Jean Hugel died a week ago today, at the age of 84. As the head of an estate in Alsace that dates back to 1639, Johnny Hugel, as he was called, helped lead a renaissance in Alsace after World War II, advocating, indeed working earnestly for the creation of a Grand Cru program based on vineyard quality and on a classification system for the region’s sweet wines.

Coincidentally, last week I came across a small cache of wines from Alsace in a friend’s closet, where they, among other bottles, had been resting, right there on the floor. Vintages ranged from 2001 to 1998. I brought home a few to try and was not only mainly gratified with the results but, with a couple of wines, actually stunned.

On Thursday, I opened three of the bottles, starting with the Hugel “Hugel” Gewurztraminer 2001. This was a few hours before I learned that the patriarch of the Hugel family and its centuries-old estate had died.
Here are my notes on the first three wines:

>Hugel “Hugel” Gewurztraminer 2001. Medium straw-gold color; rich, spicy, honeyed bouquet, green apple, peach and pear, lychee and mango, touch of honeysuckle; round and flavorful,
stone-fruit, quince, achingly dry, electric with crisp acidity; a model of purity and intensity, beautifully structured; mid-palate, minerally races like a tide, layers of shale and limestone. A revelation. Great winemaking. Drink through 2010 or ’11. Excellent.
Imported by Frederick Wildman & Sons, New York.

>Jean-Baptiste Adam Reserve Riesling 2000. Radiant medium gold color; nose a little funky, a little ashy, some pear and peach, hint of petrol; pulls together nicely, solid structure and length, acidity could do a better job here; tremendous minerality. Lacking in the middle, a bit of a void. Enjoyable, but doesn’t quite hold up. Very Good.
Imported by Chapin cellars, Springfield, Va.

>Domaine Barmes Buecher Rosenberg de Wettolsheim Pinot Blanc 2000. Radiant pure gold color; LHM, what a nose! green apple, peach compote, spiced pear, smoke; mouth-filling, very dry, acidity so resonant that it’s almost visible; baked apple and lemon balm, stone fruit, yellow plum; backnotes of ginger and cloves; formidable minerality. A brilliant wine. Excellent, close to Exceptional. Remember, this bottle was not stored in a wine cellar but in an ordinary closet; if you have any of the wine in a cellar, you’re lucky indeed. Drink (well-stored) through 2012 to ’15.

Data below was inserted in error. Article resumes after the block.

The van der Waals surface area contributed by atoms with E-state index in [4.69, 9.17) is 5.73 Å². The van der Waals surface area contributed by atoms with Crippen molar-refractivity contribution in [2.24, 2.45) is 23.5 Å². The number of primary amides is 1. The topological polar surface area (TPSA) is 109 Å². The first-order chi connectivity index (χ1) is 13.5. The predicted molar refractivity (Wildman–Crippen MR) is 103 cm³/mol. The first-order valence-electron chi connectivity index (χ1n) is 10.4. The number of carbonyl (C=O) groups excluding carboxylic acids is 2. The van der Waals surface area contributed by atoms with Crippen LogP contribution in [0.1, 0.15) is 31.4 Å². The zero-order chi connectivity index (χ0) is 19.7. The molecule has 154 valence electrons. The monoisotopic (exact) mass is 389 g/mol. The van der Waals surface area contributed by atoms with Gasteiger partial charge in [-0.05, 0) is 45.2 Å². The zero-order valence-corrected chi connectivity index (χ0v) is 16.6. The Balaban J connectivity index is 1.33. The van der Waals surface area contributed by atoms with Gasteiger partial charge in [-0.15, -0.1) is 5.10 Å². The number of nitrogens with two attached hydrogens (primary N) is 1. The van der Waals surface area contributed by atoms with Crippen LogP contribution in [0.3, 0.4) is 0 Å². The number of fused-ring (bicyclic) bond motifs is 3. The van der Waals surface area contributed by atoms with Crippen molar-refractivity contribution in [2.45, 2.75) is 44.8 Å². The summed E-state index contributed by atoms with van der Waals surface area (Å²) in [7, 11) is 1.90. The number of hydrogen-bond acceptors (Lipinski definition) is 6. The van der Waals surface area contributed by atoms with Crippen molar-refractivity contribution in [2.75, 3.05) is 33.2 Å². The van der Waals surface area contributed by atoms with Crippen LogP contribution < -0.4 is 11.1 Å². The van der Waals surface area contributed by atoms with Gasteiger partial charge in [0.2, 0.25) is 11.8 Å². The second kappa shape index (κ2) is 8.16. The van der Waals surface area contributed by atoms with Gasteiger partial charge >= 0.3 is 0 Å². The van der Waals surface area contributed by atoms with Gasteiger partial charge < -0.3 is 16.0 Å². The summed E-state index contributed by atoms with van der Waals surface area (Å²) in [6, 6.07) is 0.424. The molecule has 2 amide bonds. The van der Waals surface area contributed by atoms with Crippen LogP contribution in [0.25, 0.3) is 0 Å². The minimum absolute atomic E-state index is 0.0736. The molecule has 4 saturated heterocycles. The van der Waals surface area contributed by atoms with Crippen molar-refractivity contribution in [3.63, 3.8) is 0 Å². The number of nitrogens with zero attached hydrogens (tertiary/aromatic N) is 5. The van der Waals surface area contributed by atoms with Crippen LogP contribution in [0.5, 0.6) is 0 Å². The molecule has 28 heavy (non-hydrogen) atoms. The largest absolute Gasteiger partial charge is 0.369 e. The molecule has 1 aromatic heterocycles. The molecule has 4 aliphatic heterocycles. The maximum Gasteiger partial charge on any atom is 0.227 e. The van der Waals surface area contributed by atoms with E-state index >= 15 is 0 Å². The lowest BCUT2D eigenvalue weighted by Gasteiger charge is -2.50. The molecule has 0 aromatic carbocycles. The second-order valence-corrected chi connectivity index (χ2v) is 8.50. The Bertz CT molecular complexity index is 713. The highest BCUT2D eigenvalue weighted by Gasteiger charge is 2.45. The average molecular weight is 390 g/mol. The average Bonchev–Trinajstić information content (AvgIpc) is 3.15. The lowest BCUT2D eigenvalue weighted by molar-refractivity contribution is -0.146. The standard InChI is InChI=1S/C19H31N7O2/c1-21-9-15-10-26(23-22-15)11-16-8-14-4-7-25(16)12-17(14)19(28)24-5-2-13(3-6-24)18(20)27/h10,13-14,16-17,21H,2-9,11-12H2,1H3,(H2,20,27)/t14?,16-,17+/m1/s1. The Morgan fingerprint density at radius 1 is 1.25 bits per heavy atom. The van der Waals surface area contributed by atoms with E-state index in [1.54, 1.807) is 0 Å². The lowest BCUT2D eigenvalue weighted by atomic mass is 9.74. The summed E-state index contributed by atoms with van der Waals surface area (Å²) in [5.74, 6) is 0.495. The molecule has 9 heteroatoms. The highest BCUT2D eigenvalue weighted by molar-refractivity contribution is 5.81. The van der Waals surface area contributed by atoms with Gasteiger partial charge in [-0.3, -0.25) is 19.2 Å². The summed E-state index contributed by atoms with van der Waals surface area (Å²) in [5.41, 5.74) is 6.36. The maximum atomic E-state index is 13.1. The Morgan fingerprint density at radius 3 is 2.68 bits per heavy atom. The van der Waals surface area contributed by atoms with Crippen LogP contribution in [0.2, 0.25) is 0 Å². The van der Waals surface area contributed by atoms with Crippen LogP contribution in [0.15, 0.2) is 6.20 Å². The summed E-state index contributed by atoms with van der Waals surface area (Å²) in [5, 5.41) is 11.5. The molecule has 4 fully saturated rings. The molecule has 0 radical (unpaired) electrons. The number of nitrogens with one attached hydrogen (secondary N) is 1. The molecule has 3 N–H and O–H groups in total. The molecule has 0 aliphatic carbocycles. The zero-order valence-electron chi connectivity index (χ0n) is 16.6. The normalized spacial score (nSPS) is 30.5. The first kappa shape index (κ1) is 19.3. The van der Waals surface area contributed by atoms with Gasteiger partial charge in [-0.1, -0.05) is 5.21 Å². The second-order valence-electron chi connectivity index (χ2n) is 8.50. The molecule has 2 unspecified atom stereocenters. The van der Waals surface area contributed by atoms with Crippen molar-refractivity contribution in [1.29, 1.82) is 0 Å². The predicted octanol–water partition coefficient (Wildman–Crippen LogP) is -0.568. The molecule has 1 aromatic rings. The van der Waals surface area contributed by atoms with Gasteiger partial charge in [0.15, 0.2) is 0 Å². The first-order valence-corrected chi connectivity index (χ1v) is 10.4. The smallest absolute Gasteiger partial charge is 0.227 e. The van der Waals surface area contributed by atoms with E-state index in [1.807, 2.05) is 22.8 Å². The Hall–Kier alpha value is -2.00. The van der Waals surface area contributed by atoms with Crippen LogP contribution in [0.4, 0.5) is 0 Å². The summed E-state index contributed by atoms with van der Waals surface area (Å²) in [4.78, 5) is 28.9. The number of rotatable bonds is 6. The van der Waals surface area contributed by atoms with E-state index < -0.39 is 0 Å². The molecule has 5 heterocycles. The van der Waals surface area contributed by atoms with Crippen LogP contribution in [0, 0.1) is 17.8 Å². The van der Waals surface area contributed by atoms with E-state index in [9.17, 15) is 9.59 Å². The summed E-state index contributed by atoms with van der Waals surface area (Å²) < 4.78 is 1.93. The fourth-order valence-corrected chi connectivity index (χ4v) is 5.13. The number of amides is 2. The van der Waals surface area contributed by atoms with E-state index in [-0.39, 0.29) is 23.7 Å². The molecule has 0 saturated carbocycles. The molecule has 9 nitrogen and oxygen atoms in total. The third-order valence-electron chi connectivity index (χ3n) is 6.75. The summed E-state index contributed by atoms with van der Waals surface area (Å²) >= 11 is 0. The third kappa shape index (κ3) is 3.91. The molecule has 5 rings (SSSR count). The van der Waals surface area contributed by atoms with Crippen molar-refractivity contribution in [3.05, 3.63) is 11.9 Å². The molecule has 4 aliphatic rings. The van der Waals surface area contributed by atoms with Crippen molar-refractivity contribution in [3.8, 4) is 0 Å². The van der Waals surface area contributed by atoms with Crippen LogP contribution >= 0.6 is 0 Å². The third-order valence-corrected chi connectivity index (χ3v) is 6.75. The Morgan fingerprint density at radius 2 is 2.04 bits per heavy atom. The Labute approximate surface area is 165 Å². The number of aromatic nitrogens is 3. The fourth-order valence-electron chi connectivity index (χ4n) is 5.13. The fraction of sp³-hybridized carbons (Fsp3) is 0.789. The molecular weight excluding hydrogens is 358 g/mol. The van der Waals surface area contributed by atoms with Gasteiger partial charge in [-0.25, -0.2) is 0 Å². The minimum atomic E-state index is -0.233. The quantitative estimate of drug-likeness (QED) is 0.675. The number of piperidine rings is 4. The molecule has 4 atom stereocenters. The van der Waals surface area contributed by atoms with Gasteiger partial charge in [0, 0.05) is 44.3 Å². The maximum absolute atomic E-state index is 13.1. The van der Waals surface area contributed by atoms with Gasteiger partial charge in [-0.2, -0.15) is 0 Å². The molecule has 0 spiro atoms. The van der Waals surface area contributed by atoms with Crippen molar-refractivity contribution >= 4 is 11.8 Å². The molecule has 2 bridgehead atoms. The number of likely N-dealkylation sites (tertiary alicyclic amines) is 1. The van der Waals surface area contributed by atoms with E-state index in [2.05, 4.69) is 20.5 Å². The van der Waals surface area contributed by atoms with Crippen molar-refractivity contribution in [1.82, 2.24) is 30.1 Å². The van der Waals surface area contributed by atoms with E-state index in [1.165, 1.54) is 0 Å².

North Berkeley Imports, Berkeley, Cal.
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I opened the next trio of wines from Alsace yesterday; the results were not as pleasing, but, after all, this is an exercise not merely in trying some older wines — these were all from 1998 — but older wines stored in far from perfect circumstances. The lesson is: If the bottom of a coat closet is the coolest place in your house, keep wine there, by all means, but don’t keep it too long.

>Trimbach Pinot Blanc 1998. The Trimbach family has been making wine in Alsace since 1626, even before the Hugels. This brassy-gold example, however, was around the bend, displaying petrol, caramel and treacle, limp acidity and general tiredness.
Imported by Seagram Chateau & Estate Wines (now Diageo Chateau & Estate Wines), New York.

>Domaines Schlumberger Pinot Blanc 1998. Medium gold with slight green highlights; fairly clean and fresh, yellow plum, pear and quince; losing body and tone, but acidity still crisp and vibrant; touch of spice; not bad, but certainly drink quickly. Very Good.
Imported by Maison Marques & Domaines USA, Oakland, Cal.

>Kientzler Riesling 1998. Bright yellow gold; roasted peach and pear, ginger, orange marmalade; quite dry, in a way that drains energy from stone fruit flavors, still, pretty tasty; not much vibrancy or resonance, clearly at the end of its days, yet not undrinkable, even enjoyable. Very Good.
World Wine Imports Inc., Atlanta.
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Image of Jean Hugel courtesy of hugel.com.
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